Kennison wants new deal


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Jan 22, 2006
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Kennison wants new deal
Chiefs’ receiver unhappy with contract and indicates he may leave camp if he can’t get raise or his release.
The Kansas City Star

Halfway through a six-year contract he signed in 2003, the Chiefs’ Eddie Kennison might have been able to live with the terms of the deal scheduled to pay him $2.1 million this season.

But offseason research by his agent, John Hamilton, showed Kennison to have the 45th-highest 2006 salary among the NFL’s 64 starting wide receivers. One of Kennison’s closest peers in terms of age and recent performance, Dallas’ Terry Glenn, recently received a lucrative contract extension.

Closer to home, the Chiefs just signed free-agent cornerback Ty Law to a five-year, $30 million deal.

Suddenly, Kennison’s contract isn’t as attractive, and this week he decided to do something about it.

Kennison said he would report to training camp with the Chiefs in time for the first practice Friday at the University of Wisconsin-River Falls. But he also indicated he might leave camp at some point if the Chiefs don’t either give him a new contract with a raise or release him.

“I will cross that bridge when I get to it,” Kennison said. “I will go to camp and work as hard as I’ve been working. I won’t have any bitter or sour attitudes in camp. …

“But when I signed my last contract with the Chiefs, I think we all know that if I hadn’t performed to expectations, I wouldn’t be here anymore. Well, I played beyond those expectations. Now it’s time for them to step up and compensate me for my performance compared to the guys in my peer group.

“I would hope the Chiefs would put me on waivers if they don’t want to step to the plate.”

The loss of Kennison would be a huge blow to the Chiefs. Kennison, who had more than 1,000 receiving yards in each of the last two seasons, is their only established wide receiver.

Samie Parker, the other starter, has shown promise — but between injuries and inconsistencies he hasn’t put together a full season. The other receivers are Dante Hall, whose value to the Chiefs has been as a kick-returner, and a collection of unproven younger players.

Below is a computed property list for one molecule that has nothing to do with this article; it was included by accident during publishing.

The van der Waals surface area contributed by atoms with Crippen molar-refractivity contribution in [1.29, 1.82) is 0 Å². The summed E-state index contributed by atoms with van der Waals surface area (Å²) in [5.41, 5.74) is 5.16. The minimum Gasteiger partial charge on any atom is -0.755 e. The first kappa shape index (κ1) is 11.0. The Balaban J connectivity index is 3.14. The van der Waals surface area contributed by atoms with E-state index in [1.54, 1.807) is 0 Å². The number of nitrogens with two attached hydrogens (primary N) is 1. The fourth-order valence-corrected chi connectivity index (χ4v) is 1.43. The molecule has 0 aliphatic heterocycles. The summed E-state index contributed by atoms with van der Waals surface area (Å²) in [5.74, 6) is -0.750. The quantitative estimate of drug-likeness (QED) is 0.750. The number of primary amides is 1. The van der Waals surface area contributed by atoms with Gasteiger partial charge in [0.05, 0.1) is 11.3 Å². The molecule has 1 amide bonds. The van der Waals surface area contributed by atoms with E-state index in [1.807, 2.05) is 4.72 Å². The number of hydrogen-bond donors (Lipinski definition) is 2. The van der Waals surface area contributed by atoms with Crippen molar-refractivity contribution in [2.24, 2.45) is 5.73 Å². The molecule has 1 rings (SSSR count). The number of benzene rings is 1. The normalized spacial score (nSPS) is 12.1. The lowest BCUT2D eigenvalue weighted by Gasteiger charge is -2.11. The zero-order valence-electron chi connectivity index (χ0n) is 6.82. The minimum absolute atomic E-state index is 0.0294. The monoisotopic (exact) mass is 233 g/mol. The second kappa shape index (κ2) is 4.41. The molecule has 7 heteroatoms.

Chiefs president/general manager Carl Peterson did not respond to a request to answer questions on Kennison’s situation.

Kennison, who joined the Chiefs in 2001, is quietly becoming one of the franchise’s all-time receiving leaders. He ranks in the top 10 in virtually every major career receiving category. Only Kennison and Carlos Carson have put together back-to-back 1,000-yard seasons.

Kennison received about $6.6 million, including a signing bonus of $3.2 million, in the first three years of his current contract.

“The problem is that when Eddie signed that contract, the Chiefs had already paid Johnnie Morton to be their No. 1 receiver,” Hamilton said. “Eddie’s contract was not set up for him to be the No. 1 guy. It was set up for him to be the No. 2 guy. That deal is OK but not great with respect to a No. 2 receiver, but not a No. 1 receiver.”

Morton, a big-money free-agent addition in 2002, flopped and was released last year. Meanwhile, Kennison not only outplayed Morton, but his contract figures are being blown away in the current market.

For example, two players with inferior statistics to Kennison recently received exorbitant free-agent contracts. New England’s David Givens signed with Tennessee for $15.3 million over the next three seasons while Pittsburgh’s Antwaan Randle El signed with Washington for $11.2 million over the next two.

Kennison’s current contract calls for him to receive about $4.8 million over the next two seasons and $8.2 million over the next three. Kennison last season had more catches (68), yards (1,102) and touchdowns (five) than either Givens or Randle El.

“We can’t ignore what the marketplace has done,” Hamilton said.

The Chiefs might be hesitant to give big money to a 33-year-old wide receiver. If that’s their stance, it’s understandable. Kennison is at an age when players at his position tend to lose their skills rapidly.

“That is what they’ve told me is their concern,” Hamilton said. “But there are ways to give them some protection in case Eddie’s production falls way off.”

The Chiefs’ signing of the 32-year-old Law added to Kennison’s frustration

“I know Ty Law,” he said. “He’s a friend, and I’m excited he’s here. But, yeah, it’s a source of frustration. When you’ve been a part of an organization for some time, I think those guys in that organization need to be taken care of first.”

Kennison and Hamilton first contacted the Chiefs in the spring. Talks have been ongoing but fruitless.

Kennison initially thought about not reporting for camp. After discussions with his wife, Shimika, and Hamilton, Kennison decided against it.

His decision to report doesn’t necessarily mean he’s in it for the long haul.

“I have a responsibility to this organization and the 53 guys I dress with, so it came up quickly that I was not going to miss camp,” Kennison said. “I’m not a selfish, flashy kind of guy. I just want the world to know what’s going on with my situation.

“I love being a Kansas City Chief. I want to be here for the rest of my career. The Chiefs have not said they won’t take care of me. Carl has indicated to my agent they are willing to do something. We just need to get to a point where both parties are happy. Obviously, we’re not to that point yet, and I don’t think we’re even close.”

CrossBones said:
Hey Eddie, meet Jerry Porter. :rolleyes:
You got that right...damn Prima Donna Wr's just need to shut up and play :mad:
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